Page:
MORRIS: “I think they will all be professionals. I think all the guys that are here in Manchester all have sincere feelings about wanting to achieve their goal, to get to the National Hockey League. That’s not the case in all American League teams. We still are very young and have guys with great potential and aspirations to move up the ladder and get that opportunity to show what they can do in the NHL. A lot of things that we do will remain consistent, but I think the biggest challenge, for the guys who are returning and the new guys, is to adapt to the philosophy that has been implemented since the (Kings’) coaching change. A lot of those aspects of the game, from the defensive standpoint, are very similar to what they learned in the past. Now we have an opportunity to have a real good handle on the way that the Kings want to go with the style of game that they play. Obviously that was highly effective in the Cup win. Now we have the opportunity to try to implement that and get our guys to follow suit at the American League level. That’s our challenge. We’ve got to get these guys ready, so that they know the terminology and the mindset that is used with the big club.’’

Question: If we could kind of go through the team, position by position, starting with goalies. You have Martin Jones returning, but it looks as though he steps into a bigger role, with Jeff Zatkoff having moved along. What are your thoughts on Jones and your expectations for him?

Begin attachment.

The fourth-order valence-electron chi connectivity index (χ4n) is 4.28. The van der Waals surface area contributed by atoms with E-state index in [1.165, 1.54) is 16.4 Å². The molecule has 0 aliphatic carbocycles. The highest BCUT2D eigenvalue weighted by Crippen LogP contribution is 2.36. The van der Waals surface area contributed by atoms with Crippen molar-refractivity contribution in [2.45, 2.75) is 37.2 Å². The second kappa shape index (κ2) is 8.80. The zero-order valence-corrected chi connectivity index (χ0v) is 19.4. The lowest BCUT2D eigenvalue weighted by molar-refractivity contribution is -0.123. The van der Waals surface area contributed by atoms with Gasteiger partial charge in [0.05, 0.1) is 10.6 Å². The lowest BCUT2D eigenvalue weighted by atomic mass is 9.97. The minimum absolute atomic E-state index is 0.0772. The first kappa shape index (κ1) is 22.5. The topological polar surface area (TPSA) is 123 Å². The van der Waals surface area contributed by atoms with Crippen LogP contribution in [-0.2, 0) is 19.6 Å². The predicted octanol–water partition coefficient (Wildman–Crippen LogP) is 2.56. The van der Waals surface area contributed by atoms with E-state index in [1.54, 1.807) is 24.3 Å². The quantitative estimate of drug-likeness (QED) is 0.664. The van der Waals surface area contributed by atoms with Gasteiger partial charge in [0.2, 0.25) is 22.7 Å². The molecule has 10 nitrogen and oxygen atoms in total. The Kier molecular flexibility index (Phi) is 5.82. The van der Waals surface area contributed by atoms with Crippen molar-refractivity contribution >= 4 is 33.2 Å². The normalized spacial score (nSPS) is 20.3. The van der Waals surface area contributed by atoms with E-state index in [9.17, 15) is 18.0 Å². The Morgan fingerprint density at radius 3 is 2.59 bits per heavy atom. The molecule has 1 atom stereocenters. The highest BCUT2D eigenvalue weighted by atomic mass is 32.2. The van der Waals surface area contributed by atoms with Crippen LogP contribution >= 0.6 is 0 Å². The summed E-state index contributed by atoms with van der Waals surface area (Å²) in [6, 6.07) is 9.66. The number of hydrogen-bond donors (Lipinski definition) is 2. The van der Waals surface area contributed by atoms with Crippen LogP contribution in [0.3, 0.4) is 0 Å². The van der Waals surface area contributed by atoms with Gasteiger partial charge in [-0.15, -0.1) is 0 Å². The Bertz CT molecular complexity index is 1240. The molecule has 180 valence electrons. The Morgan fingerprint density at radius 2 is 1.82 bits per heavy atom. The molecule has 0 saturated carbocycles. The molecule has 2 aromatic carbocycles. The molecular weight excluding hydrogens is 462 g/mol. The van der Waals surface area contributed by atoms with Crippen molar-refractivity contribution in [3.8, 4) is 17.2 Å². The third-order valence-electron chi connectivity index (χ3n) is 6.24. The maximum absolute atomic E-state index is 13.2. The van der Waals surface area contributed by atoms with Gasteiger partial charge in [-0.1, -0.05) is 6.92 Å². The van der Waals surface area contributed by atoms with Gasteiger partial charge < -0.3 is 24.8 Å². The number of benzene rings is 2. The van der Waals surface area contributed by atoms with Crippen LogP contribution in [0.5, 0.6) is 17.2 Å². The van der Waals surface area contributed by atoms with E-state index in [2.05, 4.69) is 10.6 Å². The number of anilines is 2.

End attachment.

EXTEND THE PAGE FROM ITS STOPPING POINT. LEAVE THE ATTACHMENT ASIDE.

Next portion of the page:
MORRIS: “He has been very impressive over the last two seasons. He started with a bang and made the All-Star team as a rookie, and then last year he and Zatkoff shared duties throughout much of the season. We’ve been really fortunate, over the time that I’ve been here in Manchester, to have great goaltending. Martin has been able to show that he can be a starter. J-F (Berube) is a newcomer to pro hockey, but we’re hopeful that Martin Jones really starts to mold into a guy who becomes the type of guy you can lean on, and continues to progress toward preparing himself for hockey at the next level. He’s big in the net. He’s very sure-handed. He has a calming demeanor which, in combination with his size, can be very frustrating for the opponents. There’s not much that gets him rattled. Whether you’re up goals or down goals, he brings that consistency to our goaltending position.’’